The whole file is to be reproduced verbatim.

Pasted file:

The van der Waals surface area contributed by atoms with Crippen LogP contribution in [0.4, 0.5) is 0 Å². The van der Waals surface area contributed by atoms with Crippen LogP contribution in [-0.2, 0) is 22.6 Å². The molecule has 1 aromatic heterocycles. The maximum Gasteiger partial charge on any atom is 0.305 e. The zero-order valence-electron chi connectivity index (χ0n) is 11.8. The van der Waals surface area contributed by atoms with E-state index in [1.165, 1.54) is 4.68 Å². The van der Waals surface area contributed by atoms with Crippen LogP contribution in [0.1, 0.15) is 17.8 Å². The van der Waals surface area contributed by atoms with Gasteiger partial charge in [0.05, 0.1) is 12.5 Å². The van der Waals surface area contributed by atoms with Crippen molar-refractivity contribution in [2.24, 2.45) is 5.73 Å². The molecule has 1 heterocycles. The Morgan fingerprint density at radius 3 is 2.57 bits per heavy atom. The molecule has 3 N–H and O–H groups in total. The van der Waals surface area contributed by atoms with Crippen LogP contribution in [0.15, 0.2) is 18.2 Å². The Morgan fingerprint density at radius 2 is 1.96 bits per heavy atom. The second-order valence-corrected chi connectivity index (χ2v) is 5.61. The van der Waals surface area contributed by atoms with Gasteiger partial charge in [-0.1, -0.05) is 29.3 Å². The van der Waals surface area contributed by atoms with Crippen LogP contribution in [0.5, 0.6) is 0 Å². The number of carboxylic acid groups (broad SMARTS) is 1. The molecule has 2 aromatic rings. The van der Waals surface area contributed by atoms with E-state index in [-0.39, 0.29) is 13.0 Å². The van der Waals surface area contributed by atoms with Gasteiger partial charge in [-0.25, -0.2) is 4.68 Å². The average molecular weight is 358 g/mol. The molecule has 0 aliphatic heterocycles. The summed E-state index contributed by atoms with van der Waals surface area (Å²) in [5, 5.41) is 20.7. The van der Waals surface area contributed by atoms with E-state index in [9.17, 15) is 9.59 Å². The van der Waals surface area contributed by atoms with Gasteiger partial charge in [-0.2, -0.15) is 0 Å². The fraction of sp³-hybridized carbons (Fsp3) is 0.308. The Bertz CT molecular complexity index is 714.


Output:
The van der Waals surface area contributed by atoms with Crippen LogP contribution in [0.4, 0.5) is 0 Å². The van der Waals surface area contributed by atoms with Crippen LogP contribution in [-0.2, 0) is 22.6 Å². The molecule has 1 aromatic heterocycles. The maximum Gasteiger partial charge on any atom is 0.305 e. The zero-order valence-electron chi connectivity index (χ0n) is 11.8. The van der Waals surface area contributed by atoms with E-state index in [1.165, 1.54) is 4.68 Å². The van der Waals surface area contributed by atoms with Crippen LogP contribution in [0.1, 0.15) is 17.8 Å². The van der Waals surface area contributed by atoms with Gasteiger partial charge in [0.05, 0.1) is 12.5 Å². The van der Waals surface area contributed by atoms with Crippen molar-refractivity contribution in [2.24, 2.45) is 5.73 Å². The molecule has 1 heterocycles. The Morgan fingerprint density at radius 3 is 2.57 bits per heavy atom. The molecule has 3 N–H and O–H groups in total. The van der Waals surface area contributed by atoms with Crippen LogP contribution in [0.15, 0.2) is 18.2 Å². The Morgan fingerprint density at radius 2 is 1.96 bits per heavy atom. The second-order valence-corrected chi connectivity index (χ2v) is 5.61. The van der Waals surface area contributed by atoms with Gasteiger partial charge in [-0.1, -0.05) is 29.3 Å². The van der Waals surface area contributed by atoms with Crippen LogP contribution in [0.5, 0.6) is 0 Å². The number of carboxylic acid groups (broad SMARTS) is 1. The molecule has 2 aromatic rings. The van der Waals surface area contributed by atoms with E-state index in [-0.39, 0.29) is 13.0 Å². The van der Waals surface area contributed by atoms with Gasteiger partial charge in [-0.25, -0.2) is 4.68 Å². The average molecular weight is 358 g/mol. The molecule has 0 aliphatic heterocycles. The summed E-state index contributed by atoms with van der Waals surface area (Å²) in [5, 5.41) is 20.7. The van der Waals surface area contributed by atoms with E-state index in [9.17, 15) is 9.59 Å². The van der Waals surface area contributed by atoms with Gasteiger partial charge in [-0.2, -0.15) is 0 Å². The fraction of sp³-hybridized carbons (Fsp3) is 0.308. The Bertz CT molecular complexity index is 714.